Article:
Dale Earnhardt Jr.’s No. 1 request following his final race was to “have a beer with his guys.”
It wasn’t long after his No. 88 Hendrick Motorsports Chevrolet came to a rest on pit road that the party started with cases of beer – Bud and Bud Light – rolled up to the car.
It raged for nearly an hour, as media, team members, friends and many race fans gathered in a protective circle around NASCAR’s most popular driver.
There were interruptions from several visitors, including team owner Rick Hendrick, Earnhardt’s wife, Amy, and his mother, Brenda.
But for the most part, the time was filled with laughter, cheers, screams and toasts to crew members or for no reason whatsoever.
Several team members asked Earnhardt whether they were coming back to his place for party after the race. Amy, who is pregnant with the couple’s first child, quickly said, “Maybe Monday.”
Then the chants began, “Monday party!”
It was just the way Earnhardt hoped it would go.
“I’m surprised, really, with anything and everything that happened to me in my career. The accomplishments, all the material stuff as far as the money, the celebrity and all that – I never dreamed of that,” he said.
“When I was in high school, this is not what I saw for myself. When I was young I just did not see this happening to me. And I feel like that was yesterday, not a long time ago. I wake up and have to pinch myself all the time, conscious about thanking people around me about how lucky I am to have them.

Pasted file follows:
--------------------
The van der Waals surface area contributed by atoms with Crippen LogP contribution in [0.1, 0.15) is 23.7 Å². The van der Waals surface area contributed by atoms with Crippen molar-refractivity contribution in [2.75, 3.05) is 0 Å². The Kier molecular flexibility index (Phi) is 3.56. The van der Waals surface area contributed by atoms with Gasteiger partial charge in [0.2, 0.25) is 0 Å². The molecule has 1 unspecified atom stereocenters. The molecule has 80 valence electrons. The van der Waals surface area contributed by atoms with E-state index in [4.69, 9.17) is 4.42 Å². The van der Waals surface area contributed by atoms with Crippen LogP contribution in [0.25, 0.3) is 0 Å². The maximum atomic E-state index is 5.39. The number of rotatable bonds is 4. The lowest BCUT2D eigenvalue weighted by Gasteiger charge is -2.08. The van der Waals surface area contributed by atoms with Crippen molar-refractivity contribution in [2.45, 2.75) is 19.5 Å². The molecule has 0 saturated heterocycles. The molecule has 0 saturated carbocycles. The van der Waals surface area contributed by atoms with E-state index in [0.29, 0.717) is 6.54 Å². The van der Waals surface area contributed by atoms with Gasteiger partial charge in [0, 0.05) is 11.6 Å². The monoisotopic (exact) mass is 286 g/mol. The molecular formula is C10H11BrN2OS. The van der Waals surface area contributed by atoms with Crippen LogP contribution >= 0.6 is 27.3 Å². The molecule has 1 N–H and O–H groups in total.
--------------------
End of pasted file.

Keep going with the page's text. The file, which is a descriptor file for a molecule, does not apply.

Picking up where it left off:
“You wonder, ‘How did this happen to me?’ and how I found myself in this position. You’re just overcome with that and can’t get past it. But it’s been so good and a lot of fun.”
Respect between owner and driver
Hendrick and Amy were the first to greet Earnhardt at his car following his 25th place finish in Sunday’s Ford 400 at Homestead-Miami Speedway.
Hendrick had made a deal with Earnhardt that if he finished the race, Earnhardt could keep the No. 88 Chevrolet from the race and Hendrick got to keep the helmet Earnhardt used in the race. It was similar to a deal he made with four-time champion Jeff Gordon two years ago.
“I don’t want any more helmets,” Hendrick said. “He and I have such a special relationship. We were talking about that and going finishing. It’s unbelievable to see his driving career come to an end.
“He’s excited about the next stage and I am, too. We have a special bond. We’re going to do a lot of fun things together. That’s a commitment we made early on when he told me he thought it was time to step away.
“I’ve turned the page now and we’re going to start planning the (fishing) trip tomorrow morning.”
The race began with Earnhardt driving slowing down pit road, slapping hands with crew members from every team assembled on pit road. It was reminiscent of the scene following his father’s only Daytona 500 victory in 1998.
His final race as a fulltime driver ended Sunday night with a party.
He wouldn’t have it any other way.